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19 Aug, 2020 18:07

A possible future use for bitcoin? Russian bank issues loan using cryptocurrency as collateral for first time

A possible future use for bitcoin? Russian bank issues loan using cryptocurrency as collateral for first time

A Russian bank has issued a loan secured by cryptocurrency for the first time ever, marking a new milestone in the history of the controversial digital alternatives to existing financial instruments.

The loan, issued by Expobank to businessman Mikhail Uspensky, used the currency known as ‘waves’ as collateral. It was founded by Ukrainian entrepreneur Alexander Ivanov in 2016. However, the loan amount and terms of the agreement have not been made public.

Cryptocurrencies such as waves and bitcoin have, until recently, been in a legal grey zone inside Russia. Earlier this year, Russian President Vladimir Putin signed a law that officially allows the buying and selling of crypto, but does not recognize it as legal tender. Therefore, any cryptocurrency assets used as collateral are deemed to be “other property,” instead of fiat currency.

“For the first time in Russia, a structured transaction using a digital asset was carried out with the participation of a bank,” an Expobank statement said. “The borrower was given a loan, secured by blockchain tokens.”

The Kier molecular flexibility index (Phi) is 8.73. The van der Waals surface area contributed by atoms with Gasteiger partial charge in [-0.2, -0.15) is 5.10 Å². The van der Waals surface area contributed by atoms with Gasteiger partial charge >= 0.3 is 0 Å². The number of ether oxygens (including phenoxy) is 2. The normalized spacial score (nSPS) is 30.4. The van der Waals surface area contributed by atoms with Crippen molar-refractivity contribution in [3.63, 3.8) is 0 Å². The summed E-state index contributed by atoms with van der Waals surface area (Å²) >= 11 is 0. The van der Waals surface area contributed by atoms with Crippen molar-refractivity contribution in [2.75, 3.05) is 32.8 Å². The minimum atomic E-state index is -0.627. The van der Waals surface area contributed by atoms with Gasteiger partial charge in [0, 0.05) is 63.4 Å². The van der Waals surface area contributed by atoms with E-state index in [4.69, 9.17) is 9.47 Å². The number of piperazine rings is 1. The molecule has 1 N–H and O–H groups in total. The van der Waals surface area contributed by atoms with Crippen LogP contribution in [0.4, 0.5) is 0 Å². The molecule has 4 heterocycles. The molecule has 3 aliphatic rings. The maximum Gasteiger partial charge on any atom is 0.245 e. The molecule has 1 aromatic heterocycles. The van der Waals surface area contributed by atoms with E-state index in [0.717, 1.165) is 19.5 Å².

Alexander Zhuravlyov, the managing partner of the EDR law firm, which advised the bank on the transaction, noted that crypto-assets can be used as collateral as they can be exchanged for actual currency. “This is an important stage for cryptocurrencies in Russia, as it shows that digital assets can be widely used and applied in real life,” he said.

Another lawyer, Yuri Brisov, told Russian newspaper RBK that there is no question about the legality of the loan, as “restrictions on the circulation of non-payment tokens do not exist.”

Expobank, which is based in Moscow and owned by economist Igor Kim, was previously controlled by the British bank Barclays.

Also on rt.com Putin signs law legalizing Bitcoin & other cryptocurrencies, lifting them out of Russian legal 'grey-zone'

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